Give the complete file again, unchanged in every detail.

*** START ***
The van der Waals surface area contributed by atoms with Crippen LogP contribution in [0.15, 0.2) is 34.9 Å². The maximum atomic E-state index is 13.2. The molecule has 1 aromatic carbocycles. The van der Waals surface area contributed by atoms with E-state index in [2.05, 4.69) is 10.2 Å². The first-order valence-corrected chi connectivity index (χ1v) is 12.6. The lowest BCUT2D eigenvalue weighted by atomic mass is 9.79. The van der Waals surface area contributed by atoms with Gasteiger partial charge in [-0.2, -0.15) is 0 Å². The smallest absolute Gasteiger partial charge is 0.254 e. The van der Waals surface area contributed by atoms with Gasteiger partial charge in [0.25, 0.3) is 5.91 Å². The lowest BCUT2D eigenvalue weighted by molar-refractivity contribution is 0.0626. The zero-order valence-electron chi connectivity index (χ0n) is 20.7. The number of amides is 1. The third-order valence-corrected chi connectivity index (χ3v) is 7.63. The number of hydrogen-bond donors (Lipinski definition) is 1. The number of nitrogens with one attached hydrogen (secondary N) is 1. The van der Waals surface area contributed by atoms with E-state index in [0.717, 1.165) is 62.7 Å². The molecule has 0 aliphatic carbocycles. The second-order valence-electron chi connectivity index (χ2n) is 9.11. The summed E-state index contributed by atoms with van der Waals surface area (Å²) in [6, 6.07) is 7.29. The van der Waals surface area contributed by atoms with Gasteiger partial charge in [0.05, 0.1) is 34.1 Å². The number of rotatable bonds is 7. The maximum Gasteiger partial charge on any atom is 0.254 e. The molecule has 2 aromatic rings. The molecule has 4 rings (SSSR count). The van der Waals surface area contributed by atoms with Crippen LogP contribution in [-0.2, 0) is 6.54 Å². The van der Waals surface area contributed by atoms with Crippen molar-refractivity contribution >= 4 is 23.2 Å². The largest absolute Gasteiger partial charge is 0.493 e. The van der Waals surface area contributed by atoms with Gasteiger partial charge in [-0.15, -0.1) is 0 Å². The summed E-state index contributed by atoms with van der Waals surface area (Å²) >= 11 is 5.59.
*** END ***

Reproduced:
The van der Waals surface area contributed by atoms with Crippen LogP contribution in [0.15, 0.2) is 34.9 Å². The maximum atomic E-state index is 13.2. The molecule has 1 aromatic carbocycles. The van der Waals surface area contributed by atoms with E-state index in [2.05, 4.69) is 10.2 Å². The first-order valence-corrected chi connectivity index (χ1v) is 12.6. The lowest BCUT2D eigenvalue weighted by atomic mass is 9.79. The van der Waals surface area contributed by atoms with Gasteiger partial charge in [-0.2, -0.15) is 0 Å². The smallest absolute Gasteiger partial charge is 0.254 e. The van der Waals surface area contributed by atoms with Gasteiger partial charge in [0.25, 0.3) is 5.91 Å². The lowest BCUT2D eigenvalue weighted by molar-refractivity contribution is 0.0626. The zero-order valence-electron chi connectivity index (χ0n) is 20.7. The number of amides is 1. The third-order valence-corrected chi connectivity index (χ3v) is 7.63. The number of hydrogen-bond donors (Lipinski definition) is 1. The number of nitrogens with one attached hydrogen (secondary N) is 1. The van der Waals surface area contributed by atoms with E-state index in [0.717, 1.165) is 62.7 Å². The molecule has 0 aliphatic carbocycles. The second-order valence-electron chi connectivity index (χ2n) is 9.11. The summed E-state index contributed by atoms with van der Waals surface area (Å²) in [6, 6.07) is 7.29. The van der Waals surface area contributed by atoms with Gasteiger partial charge in [0.05, 0.1) is 34.1 Å². The number of rotatable bonds is 7. The maximum Gasteiger partial charge on any atom is 0.254 e. The molecule has 2 aromatic rings. The molecule has 4 rings (SSSR count). The van der Waals surface area contributed by atoms with Crippen LogP contribution in [-0.2, 0) is 6.54 Å². The van der Waals surface area contributed by atoms with Crippen molar-refractivity contribution >= 4 is 23.2 Å². The largest absolute Gasteiger partial charge is 0.493 e. The van der Waals surface area contributed by atoms with Gasteiger partial charge in [-0.15, -0.1) is 0 Å². The summed E-state index contributed by atoms with van der Waals surface area (Å²) >= 11 is 5.59.